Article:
Anti-spam legislation expected for early 2012

Any electronic commercial message sent without consent to be considered spam
By Amanda Silliker
|Canadian HR Reporter|Last Updated: 11/22/2011

When many people think of spam, they think of anonymous, untraceable emails that end up in their junk mail. But under new legislation, the government of Canada is extending the definition of spam to “any electronic commercial message sent without the express or implied consent of the recipient.”

“Even something as simple as an email to a potential customer saying, ‘Hello’ with a link to a website selling the company’s products, even if only part of the message has a commercial purpose, it can be caught by this,” said Donovan Plomp, a partner at McCarthy Tétrault in Vancouver. “Most people don’t think of that as spam.”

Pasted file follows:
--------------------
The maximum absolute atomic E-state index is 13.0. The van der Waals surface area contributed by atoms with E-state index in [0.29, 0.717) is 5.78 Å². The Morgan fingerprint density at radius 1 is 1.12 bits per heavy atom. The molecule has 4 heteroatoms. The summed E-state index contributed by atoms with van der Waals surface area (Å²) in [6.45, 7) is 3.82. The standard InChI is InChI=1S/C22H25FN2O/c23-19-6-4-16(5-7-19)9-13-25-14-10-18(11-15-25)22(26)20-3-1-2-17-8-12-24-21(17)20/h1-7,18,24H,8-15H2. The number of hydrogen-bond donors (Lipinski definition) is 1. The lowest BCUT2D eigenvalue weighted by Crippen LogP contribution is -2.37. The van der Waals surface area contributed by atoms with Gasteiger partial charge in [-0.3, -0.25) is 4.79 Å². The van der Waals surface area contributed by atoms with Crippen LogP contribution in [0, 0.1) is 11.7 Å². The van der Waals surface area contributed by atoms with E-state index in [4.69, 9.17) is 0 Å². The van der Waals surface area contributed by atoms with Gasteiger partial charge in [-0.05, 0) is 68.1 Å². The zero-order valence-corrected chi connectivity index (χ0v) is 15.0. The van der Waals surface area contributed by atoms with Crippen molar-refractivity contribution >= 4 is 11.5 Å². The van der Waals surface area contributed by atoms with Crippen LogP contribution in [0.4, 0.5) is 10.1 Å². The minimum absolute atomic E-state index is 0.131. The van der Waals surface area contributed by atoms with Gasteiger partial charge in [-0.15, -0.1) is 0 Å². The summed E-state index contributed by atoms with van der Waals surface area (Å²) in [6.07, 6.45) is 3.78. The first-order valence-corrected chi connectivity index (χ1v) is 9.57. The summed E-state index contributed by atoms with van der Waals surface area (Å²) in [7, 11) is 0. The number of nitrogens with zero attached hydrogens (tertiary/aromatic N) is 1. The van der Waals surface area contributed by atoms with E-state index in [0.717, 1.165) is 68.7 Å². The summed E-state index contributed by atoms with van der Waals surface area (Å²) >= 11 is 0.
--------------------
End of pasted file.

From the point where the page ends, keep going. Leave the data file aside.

Bill C-28, Canada’s Anti-Spam Legislation (CASL), defines an electronic commercial message as any electronic message that could reasonably be concluded to encourage participation in a commercial activity, including a message that: